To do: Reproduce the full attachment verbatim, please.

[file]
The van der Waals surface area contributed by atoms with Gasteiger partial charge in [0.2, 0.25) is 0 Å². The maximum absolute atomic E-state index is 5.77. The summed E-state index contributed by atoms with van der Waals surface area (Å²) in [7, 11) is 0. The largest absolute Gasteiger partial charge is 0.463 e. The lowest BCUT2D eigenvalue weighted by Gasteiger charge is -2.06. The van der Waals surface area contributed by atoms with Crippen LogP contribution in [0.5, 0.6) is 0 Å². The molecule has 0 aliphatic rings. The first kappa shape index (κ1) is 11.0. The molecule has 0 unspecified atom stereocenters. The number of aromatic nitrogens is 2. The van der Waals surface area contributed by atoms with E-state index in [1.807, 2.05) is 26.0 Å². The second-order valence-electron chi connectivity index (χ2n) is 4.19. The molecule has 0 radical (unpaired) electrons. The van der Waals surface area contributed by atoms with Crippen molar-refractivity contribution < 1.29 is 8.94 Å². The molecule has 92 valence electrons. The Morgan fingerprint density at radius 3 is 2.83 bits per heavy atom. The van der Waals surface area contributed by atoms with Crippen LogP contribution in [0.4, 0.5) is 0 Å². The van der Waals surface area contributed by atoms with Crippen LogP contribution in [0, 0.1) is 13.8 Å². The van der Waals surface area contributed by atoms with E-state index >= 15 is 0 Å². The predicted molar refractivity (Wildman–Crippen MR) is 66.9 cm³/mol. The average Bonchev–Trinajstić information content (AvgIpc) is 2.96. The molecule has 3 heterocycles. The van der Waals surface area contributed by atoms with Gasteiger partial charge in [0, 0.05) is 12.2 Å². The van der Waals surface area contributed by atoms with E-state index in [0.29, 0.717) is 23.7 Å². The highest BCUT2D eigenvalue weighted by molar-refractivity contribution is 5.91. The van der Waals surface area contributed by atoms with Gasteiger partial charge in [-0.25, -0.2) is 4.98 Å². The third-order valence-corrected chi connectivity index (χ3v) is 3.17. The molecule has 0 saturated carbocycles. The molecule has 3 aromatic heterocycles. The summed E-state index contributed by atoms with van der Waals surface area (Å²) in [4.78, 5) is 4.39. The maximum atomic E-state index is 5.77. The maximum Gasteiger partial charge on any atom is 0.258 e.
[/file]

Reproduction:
The van der Waals surface area contributed by atoms with Gasteiger partial charge in [0.2, 0.25) is 0 Å². The maximum absolute atomic E-state index is 5.77. The summed E-state index contributed by atoms with van der Waals surface area (Å²) in [7, 11) is 0. The largest absolute Gasteiger partial charge is 0.463 e. The lowest BCUT2D eigenvalue weighted by Gasteiger charge is -2.06. The van der Waals surface area contributed by atoms with Crippen LogP contribution in [0.5, 0.6) is 0 Å². The molecule has 0 aliphatic rings. The first kappa shape index (κ1) is 11.0. The molecule has 0 unspecified atom stereocenters. The number of aromatic nitrogens is 2. The van der Waals surface area contributed by atoms with E-state index in [1.807, 2.05) is 26.0 Å². The second-order valence-electron chi connectivity index (χ2n) is 4.19. The molecule has 0 radical (unpaired) electrons. The van der Waals surface area contributed by atoms with Crippen molar-refractivity contribution < 1.29 is 8.94 Å². The molecule has 92 valence electrons. The Morgan fingerprint density at radius 3 is 2.83 bits per heavy atom. The van der Waals surface area contributed by atoms with Crippen LogP contribution in [0.4, 0.5) is 0 Å². The van der Waals surface area contributed by atoms with Crippen LogP contribution in [0, 0.1) is 13.8 Å². The van der Waals surface area contributed by atoms with E-state index >= 15 is 0 Å². The predicted molar refractivity (Wildman–Crippen MR) is 66.9 cm³/mol. The average Bonchev–Trinajstić information content (AvgIpc) is 2.96. The molecule has 3 heterocycles. The van der Waals surface area contributed by atoms with Gasteiger partial charge in [0, 0.05) is 12.2 Å². The van der Waals surface area contributed by atoms with E-state index in [0.29, 0.717) is 23.7 Å². The highest BCUT2D eigenvalue weighted by molar-refractivity contribution is 5.91. The van der Waals surface area contributed by atoms with Gasteiger partial charge in [-0.25, -0.2) is 4.98 Å². The third-order valence-corrected chi connectivity index (χ3v) is 3.17. The molecule has 0 saturated carbocycles. The molecule has 3 aromatic heterocycles. The summed E-state index contributed by atoms with van der Waals surface area (Å²) in [4.78, 5) is 4.39. The maximum atomic E-state index is 5.77. The maximum Gasteiger partial charge on any atom is 0.258 e.